- Realistic use of tech in the story
- Plausible alien encounter
- Story arc
This came on the radio one day in October when I was on a long drive, and I was able to listen to the whole thing, including the disclaimers, uncut. Were there a couple things about the ray guns that licked at my science nerves? Yes. Did it matter? Nope. Remember microwaves? You can make a pretty decent ray gun out of one with the right know-how, so I have no problem cooking people at a distance.
HG didn’t have to go outside of his comfort zone. He didn’t have to dip into crazy speculation, because he kept the aliens at arm’s length. He didn’t have to explain their tech, because the story was about people, here on earth. And none of it was what I would consider “over the top,” even today. If anything it was more grounded than most of the fiction I see on TV.
Don’t Kill Me With Science
Okay you Stephen Hawkings and Einsteins and Maxwells out there (or at least those of you who think you are). Here’s the trick. We don’t want to watch you fail to describe your ingenious invention for eighteen pages (not kidding, this happened). Yes, we want details, but we don’t need all the details, and you know what? You don’t have them. Because if you did, you would have a patent for that shit and a working prototype. (That’s right, be careful talking shit around me)
None of these science books have all the answers. Now, before continuing on, I want to point out another little issue that might surprise you. All the hard sci-fi geeks (like me), you won’t usually see them complaining about stories that happen on Earth, only in space (and specifically in space operas). You know why? It has nothing to do with the science being any better, I assure you. (There’s some hand wavery in Viral Spark, I’ll admit it) Nobody bitches about robots and AI, even when they’re zipping back through time to kill the mother of the robot resistance. WHY? Why do all the haters seem to disappear when it comes to Earth science?
Here’s my theory on that. Robots and computers are part of our life. Anyone can buy a VR headset and play 3D games from their phone. Even when they aren’t believable, you can write a computer program for just about anything, and people will buy it. You can make robots as complex as you want, you can even fiddle with time travel. What is it about space stories that brings out the haters like you just dissed a bunch of Girl Scouts for trying to sell you cookies? It’s the fact that authors tend to put time and thought into stories involving gadgets and tech, but most space authors don’t understand fundamental orbital mechanics.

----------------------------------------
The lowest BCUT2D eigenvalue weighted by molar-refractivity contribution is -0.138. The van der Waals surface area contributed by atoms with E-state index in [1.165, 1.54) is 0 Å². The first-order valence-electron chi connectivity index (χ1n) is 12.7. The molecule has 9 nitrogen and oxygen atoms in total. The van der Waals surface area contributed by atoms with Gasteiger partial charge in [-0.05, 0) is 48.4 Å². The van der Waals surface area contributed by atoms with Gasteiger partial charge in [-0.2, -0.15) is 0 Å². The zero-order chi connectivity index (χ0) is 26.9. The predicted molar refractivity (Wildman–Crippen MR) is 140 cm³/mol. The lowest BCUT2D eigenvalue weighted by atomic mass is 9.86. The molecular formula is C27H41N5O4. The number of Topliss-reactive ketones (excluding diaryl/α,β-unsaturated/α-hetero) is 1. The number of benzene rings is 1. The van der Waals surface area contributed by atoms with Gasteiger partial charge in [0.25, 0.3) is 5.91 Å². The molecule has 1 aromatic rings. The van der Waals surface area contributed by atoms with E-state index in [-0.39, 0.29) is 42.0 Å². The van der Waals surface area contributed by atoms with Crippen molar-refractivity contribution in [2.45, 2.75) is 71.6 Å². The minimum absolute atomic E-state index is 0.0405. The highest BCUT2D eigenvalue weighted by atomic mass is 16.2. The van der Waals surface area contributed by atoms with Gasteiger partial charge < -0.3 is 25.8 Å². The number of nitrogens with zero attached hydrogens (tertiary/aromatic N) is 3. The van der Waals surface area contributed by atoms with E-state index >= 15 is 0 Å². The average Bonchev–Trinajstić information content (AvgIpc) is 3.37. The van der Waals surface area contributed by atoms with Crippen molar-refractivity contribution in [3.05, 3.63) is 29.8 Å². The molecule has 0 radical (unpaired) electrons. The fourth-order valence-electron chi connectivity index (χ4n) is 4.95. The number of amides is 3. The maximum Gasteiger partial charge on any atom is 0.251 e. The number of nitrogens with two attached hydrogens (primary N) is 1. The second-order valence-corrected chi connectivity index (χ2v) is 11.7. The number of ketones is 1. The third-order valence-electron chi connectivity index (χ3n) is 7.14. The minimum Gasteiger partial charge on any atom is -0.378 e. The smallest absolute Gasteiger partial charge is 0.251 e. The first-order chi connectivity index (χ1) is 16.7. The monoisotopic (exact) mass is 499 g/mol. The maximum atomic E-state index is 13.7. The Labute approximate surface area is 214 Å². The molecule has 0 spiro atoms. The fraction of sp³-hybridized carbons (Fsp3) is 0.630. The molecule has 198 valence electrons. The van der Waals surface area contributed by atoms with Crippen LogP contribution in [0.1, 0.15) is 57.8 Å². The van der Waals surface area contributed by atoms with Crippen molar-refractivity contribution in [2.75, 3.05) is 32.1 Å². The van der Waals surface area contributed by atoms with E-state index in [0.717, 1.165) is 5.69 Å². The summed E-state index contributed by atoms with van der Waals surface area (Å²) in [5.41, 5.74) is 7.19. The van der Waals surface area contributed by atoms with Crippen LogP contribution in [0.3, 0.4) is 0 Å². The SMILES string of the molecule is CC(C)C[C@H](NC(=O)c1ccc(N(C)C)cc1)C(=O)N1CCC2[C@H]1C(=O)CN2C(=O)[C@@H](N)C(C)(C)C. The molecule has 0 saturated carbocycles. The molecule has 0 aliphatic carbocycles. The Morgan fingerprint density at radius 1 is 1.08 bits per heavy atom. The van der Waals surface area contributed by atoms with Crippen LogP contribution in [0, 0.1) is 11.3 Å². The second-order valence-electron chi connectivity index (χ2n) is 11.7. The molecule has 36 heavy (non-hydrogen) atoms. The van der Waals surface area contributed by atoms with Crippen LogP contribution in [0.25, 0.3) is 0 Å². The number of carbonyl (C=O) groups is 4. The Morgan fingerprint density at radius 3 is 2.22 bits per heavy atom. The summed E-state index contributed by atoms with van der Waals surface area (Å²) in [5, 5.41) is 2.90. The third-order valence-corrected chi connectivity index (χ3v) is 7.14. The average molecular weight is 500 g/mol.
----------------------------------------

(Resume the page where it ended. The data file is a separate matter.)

So, you don’t need to explain every detail, but if there is some part of your story that stands out from how we view real science, you had damned well better explain it. Time travelers are always old men that have been tinkering their entire life. Robots are made by huge companies with unlimited budgets. Everyone has pretty much the same idea of how these things work. But if you want your space ship to hover over Seattle at 100km, you had better damn well explain how this is possible, because that’s not a reasonable orbit. Space things don’t “hover” on their own (except at a certain distance and directly above the equator). I tell people over and over, just play KSP for a week, and you will understand orbital mechanics, the basics anyway. Enough to tell a convincing story without having flaws that will snap a reader that knows about science straight out of the story.
And if you’re hovering, if you are far enough in the future that you can legitimize that tech, tell us how. Overpowered photon thrusters with some kind of infinite power generation (not exactly plausible), fine, that’s cool, but have some explanation.
Science Should be Needed
This is my last point, and then I’m going to shut up and hit the “publish” button. If there’s science in the story, it’s because it is needed in the story. I think this is another reason why robotic stories on Earth often get a pass, no matter how dramatically overdone they are. It’s because the best robot stories (Asimov) NEED the robots to make their point. They are essential to the world, the plot, the characters (bionic implants to cure some disease) or whatever else. This is a point that sometimes get overlooked when writing a space opera. Why were there space ships in Bab5? Because they had to leave the planet. iRobot is all about consciousness, both human and artificial. These bits of science aren’t cute niceties thrown into a story that could be told equally well in Rome or ancient China, they’re necessary elements.
Bring in what’s necessary to the story (or the overall series) and try to stick to the human element of the story. Just like fancy dialogue tags or adjectives, if you don’t need it then cross it out. Sometimes, it’s only one story in a whole series that needs the tech, and then you’re stuck with it. Firefly needed a space story, even if most of the series didn’t make that apparent. There were a few elements (like Reavers, did I spell that wrong? eh who cares) that necessitated that futuristic environment.
Anyway. I’m gonna get off my little box. Everything here is just a suggestion, not doctrine, and not all of these ideas are my own, but things I’ve noticed listening in on sci-fi discussions when they get out of hand. No matter what you do, if you write scifi, you’re going to have haters. Be ready. Some of these tips might help to keep the shouting down though 😉
See you next week.